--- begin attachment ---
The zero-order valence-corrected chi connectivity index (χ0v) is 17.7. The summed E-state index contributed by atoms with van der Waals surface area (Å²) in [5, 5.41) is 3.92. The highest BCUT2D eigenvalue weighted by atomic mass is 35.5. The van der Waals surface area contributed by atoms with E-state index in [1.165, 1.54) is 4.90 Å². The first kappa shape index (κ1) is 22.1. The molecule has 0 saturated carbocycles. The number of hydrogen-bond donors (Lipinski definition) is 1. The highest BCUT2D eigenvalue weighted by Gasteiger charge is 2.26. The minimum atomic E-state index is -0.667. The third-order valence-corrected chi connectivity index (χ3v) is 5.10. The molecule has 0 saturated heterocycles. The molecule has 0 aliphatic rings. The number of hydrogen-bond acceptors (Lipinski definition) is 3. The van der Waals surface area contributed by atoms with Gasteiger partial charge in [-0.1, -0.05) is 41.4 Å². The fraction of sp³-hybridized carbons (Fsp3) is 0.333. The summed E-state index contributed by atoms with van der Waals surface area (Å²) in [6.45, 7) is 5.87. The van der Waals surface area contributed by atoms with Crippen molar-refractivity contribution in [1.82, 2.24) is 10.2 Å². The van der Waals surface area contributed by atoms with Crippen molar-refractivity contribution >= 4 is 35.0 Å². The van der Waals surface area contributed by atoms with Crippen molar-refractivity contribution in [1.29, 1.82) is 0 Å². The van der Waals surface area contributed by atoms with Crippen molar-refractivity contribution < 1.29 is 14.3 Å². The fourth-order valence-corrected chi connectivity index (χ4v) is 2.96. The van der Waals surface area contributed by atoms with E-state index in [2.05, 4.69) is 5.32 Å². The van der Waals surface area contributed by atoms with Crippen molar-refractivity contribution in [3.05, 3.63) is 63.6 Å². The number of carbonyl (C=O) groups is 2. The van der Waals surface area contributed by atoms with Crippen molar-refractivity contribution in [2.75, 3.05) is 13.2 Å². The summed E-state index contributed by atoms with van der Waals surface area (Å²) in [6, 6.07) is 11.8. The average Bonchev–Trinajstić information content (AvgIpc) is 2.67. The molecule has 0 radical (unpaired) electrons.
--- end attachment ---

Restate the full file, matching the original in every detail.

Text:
The zero-order valence-corrected chi connectivity index (χ0v) is 17.7. The summed E-state index contributed by atoms with van der Waals surface area (Å²) in [5, 5.41) is 3.92. The highest BCUT2D eigenvalue weighted by atomic mass is 35.5. The van der Waals surface area contributed by atoms with E-state index in [1.165, 1.54) is 4.90 Å². The first kappa shape index (κ1) is 22.1. The molecule has 0 saturated carbocycles. The number of hydrogen-bond donors (Lipinski definition) is 1. The highest BCUT2D eigenvalue weighted by Gasteiger charge is 2.26. The minimum atomic E-state index is -0.667. The third-order valence-corrected chi connectivity index (χ3v) is 5.10. The molecule has 0 saturated heterocycles. The molecule has 0 aliphatic rings. The number of hydrogen-bond acceptors (Lipinski definition) is 3. The van der Waals surface area contributed by atoms with Gasteiger partial charge in [-0.1, -0.05) is 41.4 Å². The fraction of sp³-hybridized carbons (Fsp3) is 0.333. The summed E-state index contributed by atoms with van der Waals surface area (Å²) in [6.45, 7) is 5.87. The van der Waals surface area contributed by atoms with Crippen molar-refractivity contribution in [1.82, 2.24) is 10.2 Å². The van der Waals surface area contributed by atoms with Crippen molar-refractivity contribution >= 4 is 35.0 Å². The van der Waals surface area contributed by atoms with Crippen molar-refractivity contribution in [1.29, 1.82) is 0 Å². The van der Waals surface area contributed by atoms with Crippen molar-refractivity contribution < 1.29 is 14.3 Å². The fourth-order valence-corrected chi connectivity index (χ4v) is 2.96. The van der Waals surface area contributed by atoms with E-state index in [2.05, 4.69) is 5.32 Å². The van der Waals surface area contributed by atoms with Crippen molar-refractivity contribution in [3.05, 3.63) is 63.6 Å². The number of carbonyl (C=O) groups is 2. The van der Waals surface area contributed by atoms with Crippen molar-refractivity contribution in [2.75, 3.05) is 13.2 Å². The summed E-state index contributed by atoms with van der Waals surface area (Å²) in [6, 6.07) is 11.8. The average Bonchev–Trinajstić information content (AvgIpc) is 2.67. The molecule has 0 radical (unpaired) electrons.